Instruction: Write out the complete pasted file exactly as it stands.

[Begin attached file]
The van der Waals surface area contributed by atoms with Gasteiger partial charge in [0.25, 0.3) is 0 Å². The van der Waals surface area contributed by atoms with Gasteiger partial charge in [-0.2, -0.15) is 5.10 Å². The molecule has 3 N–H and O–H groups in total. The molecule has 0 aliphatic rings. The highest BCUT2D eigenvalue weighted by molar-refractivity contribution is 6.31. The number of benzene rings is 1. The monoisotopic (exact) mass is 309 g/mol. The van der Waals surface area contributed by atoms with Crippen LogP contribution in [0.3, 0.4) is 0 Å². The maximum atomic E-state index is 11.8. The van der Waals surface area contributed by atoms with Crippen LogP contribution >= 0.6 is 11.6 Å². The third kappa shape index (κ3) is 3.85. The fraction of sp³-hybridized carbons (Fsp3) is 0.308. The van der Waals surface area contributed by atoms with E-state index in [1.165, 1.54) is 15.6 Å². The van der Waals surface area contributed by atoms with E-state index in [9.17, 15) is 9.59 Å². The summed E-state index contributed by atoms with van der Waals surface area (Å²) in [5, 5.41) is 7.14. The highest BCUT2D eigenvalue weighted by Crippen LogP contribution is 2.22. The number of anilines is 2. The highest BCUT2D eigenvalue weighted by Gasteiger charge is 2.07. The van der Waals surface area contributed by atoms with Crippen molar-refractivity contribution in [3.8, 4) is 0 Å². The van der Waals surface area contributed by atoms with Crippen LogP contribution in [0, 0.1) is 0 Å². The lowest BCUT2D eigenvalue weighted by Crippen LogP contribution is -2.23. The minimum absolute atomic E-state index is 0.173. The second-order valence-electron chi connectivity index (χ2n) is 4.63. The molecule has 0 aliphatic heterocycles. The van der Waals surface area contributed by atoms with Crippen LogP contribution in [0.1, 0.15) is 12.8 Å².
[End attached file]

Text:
The van der Waals surface area contributed by atoms with Gasteiger partial charge in [0.25, 0.3) is 0 Å². The van der Waals surface area contributed by atoms with Gasteiger partial charge in [-0.2, -0.15) is 5.10 Å². The molecule has 3 N–H and O–H groups in total. The molecule has 0 aliphatic rings. The highest BCUT2D eigenvalue weighted by molar-refractivity contribution is 6.31. The number of benzene rings is 1. The monoisotopic (exact) mass is 309 g/mol. The van der Waals surface area contributed by atoms with Crippen LogP contribution in [0.3, 0.4) is 0 Å². The maximum atomic E-state index is 11.8. The van der Waals surface area contributed by atoms with Crippen LogP contribution >= 0.6 is 11.6 Å². The third kappa shape index (κ3) is 3.85. The fraction of sp³-hybridized carbons (Fsp3) is 0.308. The van der Waals surface area contributed by atoms with E-state index in [1.165, 1.54) is 15.6 Å². The van der Waals surface area contributed by atoms with E-state index in [9.17, 15) is 9.59 Å². The summed E-state index contributed by atoms with van der Waals surface area (Å²) in [5, 5.41) is 7.14. The highest BCUT2D eigenvalue weighted by Crippen LogP contribution is 2.22. The number of anilines is 2. The highest BCUT2D eigenvalue weighted by Gasteiger charge is 2.07. The van der Waals surface area contributed by atoms with Crippen molar-refractivity contribution in [3.8, 4) is 0 Å². The van der Waals surface area contributed by atoms with Crippen LogP contribution in [0, 0.1) is 0 Å². The lowest BCUT2D eigenvalue weighted by Crippen LogP contribution is -2.23. The minimum absolute atomic E-state index is 0.173. The second-order valence-electron chi connectivity index (χ2n) is 4.63. The molecule has 0 aliphatic heterocycles. The van der Waals surface area contributed by atoms with Crippen LogP contribution in [0.1, 0.15) is 12.8 Å².